Somali Pirates Hijack North Korea's Cargo Ship

Somali pirates have once again struck, this time hijacking a North Korean cargo ship on Wednesday with an unknown number of crew on board, the European Union Naval Force said.

The 4,800-ton ship is owned by Libya’s White Sea Shipping and it is not clear how many crew members were on board or where they came from. The attack comes two days after pirates released a Greek-owned vessel and its crew months after hijacking it off Somalia.

Commander Anders Kallin of the EU Naval Force said that MV Rim was seized outside the patrol base of the EU Naval Force. The Horn of Africa nation is the perfect breeding ground for pirate’s base because the U.N.-backed transitional federal government is too busy fighting two Islamist insurgent groups to patrol its shores or go after pirates on land.

The presence of warships from the European Union, the United States, China, Japan, Russia, India and other nations has reduced the number of attacks on merchant and leisure ships in the Gulf of Aden, Newstime Africa reports.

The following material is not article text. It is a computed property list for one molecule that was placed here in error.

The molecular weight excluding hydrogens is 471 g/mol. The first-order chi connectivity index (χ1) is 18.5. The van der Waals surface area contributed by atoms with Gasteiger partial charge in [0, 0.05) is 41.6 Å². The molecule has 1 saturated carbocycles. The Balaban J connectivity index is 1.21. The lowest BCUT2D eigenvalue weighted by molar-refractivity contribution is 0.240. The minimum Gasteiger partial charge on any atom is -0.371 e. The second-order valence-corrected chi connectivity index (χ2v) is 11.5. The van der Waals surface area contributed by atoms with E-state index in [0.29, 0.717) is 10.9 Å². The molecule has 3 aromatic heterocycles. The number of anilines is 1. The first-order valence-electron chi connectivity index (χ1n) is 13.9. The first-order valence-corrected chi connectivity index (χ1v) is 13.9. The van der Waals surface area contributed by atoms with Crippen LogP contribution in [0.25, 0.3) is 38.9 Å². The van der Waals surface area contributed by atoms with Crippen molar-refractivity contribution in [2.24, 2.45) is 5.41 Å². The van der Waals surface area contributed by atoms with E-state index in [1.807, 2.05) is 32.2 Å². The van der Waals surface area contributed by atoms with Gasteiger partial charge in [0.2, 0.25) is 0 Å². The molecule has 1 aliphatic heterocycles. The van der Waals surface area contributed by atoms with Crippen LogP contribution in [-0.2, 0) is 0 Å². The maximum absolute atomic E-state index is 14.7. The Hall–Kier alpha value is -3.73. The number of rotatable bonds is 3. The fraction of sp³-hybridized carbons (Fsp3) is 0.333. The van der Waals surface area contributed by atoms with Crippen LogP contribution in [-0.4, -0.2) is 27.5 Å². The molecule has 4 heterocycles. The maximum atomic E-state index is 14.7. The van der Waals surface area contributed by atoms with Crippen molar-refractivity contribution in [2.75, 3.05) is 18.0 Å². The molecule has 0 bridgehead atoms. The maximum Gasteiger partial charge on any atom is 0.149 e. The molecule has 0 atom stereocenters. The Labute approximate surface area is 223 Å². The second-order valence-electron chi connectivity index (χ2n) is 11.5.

The MV Rim is the third ship seized by Somali pirates this year. Its crew will join more than 180 sailors being held hostage along the Somali coast.

Most Somalis are impoverished and many have suffered from almost two decades of fighting. The anarchic Horn of Africa nation is the perfect pirate base because the weak U.N.-backed government is too busy fighting an Islamist insurgency to patrol its shores or go after pirates on land.

The multimillion dollar ransoms that pirates command are one of the few remaining ways for Somalis to make money. Experts say the problems will only get worse unless the security situation on land improves, The Washington Post informs.

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